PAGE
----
about  the same time as ourselves made the passage in 10 days.
I was  rather disagreeably surprised on my arrival in England to find the weather so  very severe, an
extraordinary sharp frost had set  in about a week previous and everybody was anticipating a rigorous
winter.  I began to think I had not gained much by exchanging a New England for an Old  England winter.
I took  the railway cars to London, a bitter cold ride. Reached London in about 10  hours. I was astounded
at the  style in which everything was managed belonging to the railway. At every few  miles distance,
station  houses are erected at which passengers are taken up and set down. Some of these  buildings are of a
very  splendid character. Policemen patrol the whole line of the railroad. All  inquires are answered and
assistance rendered by the servants  of the company with the greatest readiness and they are forbidden to
receive  any fee for their services.
The fee  for the fare from Liverpool to London by the second-class cars is 1-pound  15pence. By the first
class  something more and by third class the charge for all distances is at the rate of  1 d per mile. I intended
from  economical considerations to have gone by these last cars but was too late. They  open carriages and I
imagine  I should have suffered from the cold for I found it uncomfortable enough in the  other cars (rest of
sentence illegible).
I found  most of my London friends tolerably well. I made my home at Mr. Houchen's. He is  in tolerable
health,  all circumstances considered is carrying on a comfortable business.
I  remained in London about a week. Terribly foggy and disagreeable weather, only  not very cold. For a
day or  two after my arrival the frost broke up.
I spent  much of my time walking about the streets of London. Considerable improvements  making in
various  parts. Amongst other things I found a new description of pavement. In some  places wooden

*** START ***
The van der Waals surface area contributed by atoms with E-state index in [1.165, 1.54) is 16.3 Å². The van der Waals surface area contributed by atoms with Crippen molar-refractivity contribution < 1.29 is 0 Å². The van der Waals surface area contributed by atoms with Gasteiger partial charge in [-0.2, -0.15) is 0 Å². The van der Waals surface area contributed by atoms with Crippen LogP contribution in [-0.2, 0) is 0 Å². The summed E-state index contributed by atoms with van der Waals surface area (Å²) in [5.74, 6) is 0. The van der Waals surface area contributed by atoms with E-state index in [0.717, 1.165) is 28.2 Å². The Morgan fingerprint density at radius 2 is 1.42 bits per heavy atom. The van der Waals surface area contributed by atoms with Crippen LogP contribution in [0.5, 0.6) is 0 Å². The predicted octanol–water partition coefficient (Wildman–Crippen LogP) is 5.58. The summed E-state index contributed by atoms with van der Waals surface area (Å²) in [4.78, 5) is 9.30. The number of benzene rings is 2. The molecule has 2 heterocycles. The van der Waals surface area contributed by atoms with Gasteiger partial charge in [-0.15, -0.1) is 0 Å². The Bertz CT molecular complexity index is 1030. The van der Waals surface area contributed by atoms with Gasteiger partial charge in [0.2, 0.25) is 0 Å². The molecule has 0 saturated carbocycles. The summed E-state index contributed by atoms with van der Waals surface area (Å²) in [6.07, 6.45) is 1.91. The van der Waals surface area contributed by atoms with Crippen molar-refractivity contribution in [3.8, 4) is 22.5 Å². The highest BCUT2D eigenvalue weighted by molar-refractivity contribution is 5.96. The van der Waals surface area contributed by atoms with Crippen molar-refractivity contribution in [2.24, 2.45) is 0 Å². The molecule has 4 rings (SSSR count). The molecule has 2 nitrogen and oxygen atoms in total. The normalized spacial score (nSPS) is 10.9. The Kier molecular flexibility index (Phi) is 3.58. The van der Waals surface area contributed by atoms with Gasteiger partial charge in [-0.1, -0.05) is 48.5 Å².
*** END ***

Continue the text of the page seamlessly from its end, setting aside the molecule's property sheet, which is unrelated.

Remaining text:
blocks  are substituted for stone. They form a road agreeable to travel over and  particular pleasant to those
in  whose neighborhood it is made, on account of the little noise which arises from  carriages passing over it.
How far  it is advantageous with respect to durability I am unable to say.
I took  an early opportunity after my arrival to call upon your mother. I found her at  home, Emily with her.
Both in  tolerable good health, looking as I thought extremely well although I believed  the old lady had a
slight  cold.
I felt  considerably interested in Emma, both on account of personal appearance and  likewise from what I
recollected having heard Mrs.  Wright say respecting her temper and disposition.
I have  thought since that if she had paid you a visit at Louisville instead of Maria  perhaps that circumstance
might  have (illegible) an important influence over my life and fortunes, that is  supposing that we had met
there.
Well,  we had a very lively time of it, for whether your mother has a fine flow of  animal spirits or whether
she  felt unusually elated at seeing an old friend of her son James, I am unable to  say, but this much is
certain  that she was extremely cheerful and chatty during my stay.
Although I had not long had my  breakfast, yet I was obliged to take some refreshment. My temperance
principles puzzled the old lady  pretty considerably. "Won't you take a glass of wine", "No, I thank you",
"Well,  but won't you take some spirit and water". I parried those pressing invitations  by the reiterated
declaration of my being a  temperance man. But I could not put off the eating business. When it was
absolutely necessary to have  something to drink with the eatables your mother seemed to be horrified at the
idea of  drinking raw cold water. And so after a good deal of parleying we finally  arranged the affair by
means  of some sugar and water.